Pain is the most distressing and incapacitating symptom experienced by cancer patients. While
mindfulness-based stress reduction (MBSR) interventions have been conducted with cancer patients,
no study has explored psychological and pain-related factors in patients with cancer-related pain. The
effects of an eight-week MBSR intervention were investigated on pre-post scores for pain
catastrophizing, pain-related anxiety, pain intensity ratings, and mental adjustment to cancer in breast
cancer patients with pain. Forty-one women diagnosed withcancer-related pain participated in the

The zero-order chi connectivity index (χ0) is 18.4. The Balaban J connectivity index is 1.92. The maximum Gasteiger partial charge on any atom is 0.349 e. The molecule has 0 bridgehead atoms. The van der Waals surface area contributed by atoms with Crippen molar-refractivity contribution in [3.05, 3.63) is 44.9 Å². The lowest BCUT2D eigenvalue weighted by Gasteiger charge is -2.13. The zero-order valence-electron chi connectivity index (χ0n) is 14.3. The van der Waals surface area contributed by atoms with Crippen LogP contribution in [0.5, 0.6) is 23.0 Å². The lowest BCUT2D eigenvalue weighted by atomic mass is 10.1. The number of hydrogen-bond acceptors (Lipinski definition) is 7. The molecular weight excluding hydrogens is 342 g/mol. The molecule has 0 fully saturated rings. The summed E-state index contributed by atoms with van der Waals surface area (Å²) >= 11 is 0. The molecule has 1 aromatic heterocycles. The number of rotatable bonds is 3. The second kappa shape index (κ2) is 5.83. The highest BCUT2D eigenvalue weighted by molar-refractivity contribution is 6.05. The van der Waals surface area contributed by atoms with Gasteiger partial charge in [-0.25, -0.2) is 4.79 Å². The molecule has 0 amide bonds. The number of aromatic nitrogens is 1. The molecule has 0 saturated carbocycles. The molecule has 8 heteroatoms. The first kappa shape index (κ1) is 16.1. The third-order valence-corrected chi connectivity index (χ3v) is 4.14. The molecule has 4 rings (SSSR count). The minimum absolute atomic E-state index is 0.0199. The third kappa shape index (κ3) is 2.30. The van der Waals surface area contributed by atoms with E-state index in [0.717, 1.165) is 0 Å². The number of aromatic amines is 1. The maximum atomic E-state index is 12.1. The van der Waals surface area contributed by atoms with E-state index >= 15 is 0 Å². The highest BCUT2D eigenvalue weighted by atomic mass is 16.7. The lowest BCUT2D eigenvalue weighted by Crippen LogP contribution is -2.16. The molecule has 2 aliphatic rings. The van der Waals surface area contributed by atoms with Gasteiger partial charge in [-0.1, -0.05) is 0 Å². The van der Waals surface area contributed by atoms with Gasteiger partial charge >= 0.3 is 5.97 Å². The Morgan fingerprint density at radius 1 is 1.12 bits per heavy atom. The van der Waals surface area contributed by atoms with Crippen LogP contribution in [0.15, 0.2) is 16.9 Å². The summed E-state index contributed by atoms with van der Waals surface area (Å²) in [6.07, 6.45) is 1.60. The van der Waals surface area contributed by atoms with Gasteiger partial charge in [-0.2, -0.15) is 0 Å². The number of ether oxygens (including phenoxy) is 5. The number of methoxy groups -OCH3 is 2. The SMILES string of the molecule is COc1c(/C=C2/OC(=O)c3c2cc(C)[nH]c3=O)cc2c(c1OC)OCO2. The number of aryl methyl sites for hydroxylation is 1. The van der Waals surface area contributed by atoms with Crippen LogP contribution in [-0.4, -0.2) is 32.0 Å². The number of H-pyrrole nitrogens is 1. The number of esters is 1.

study. The MBSR was conducted over eight weeks; participants were trained in the body scan, sitting
meditation, and hatha yoga with formal guidance and direction as to daily homework practice. Results
showed significant reduction in scores for pain catastrophizing, pain anxiety, and pain ratings;
significant positive changes occurred for mental adjustment to cancer. This study is the first to
investigate MBSR effects for psychological factors in patients with cancer pain.
Dr. A. M. Tacón,
Department of Health, Exercise and Sport Sciences, College of Arts and Sciences, Texas Tech University, Lubbock, Texas, USA.
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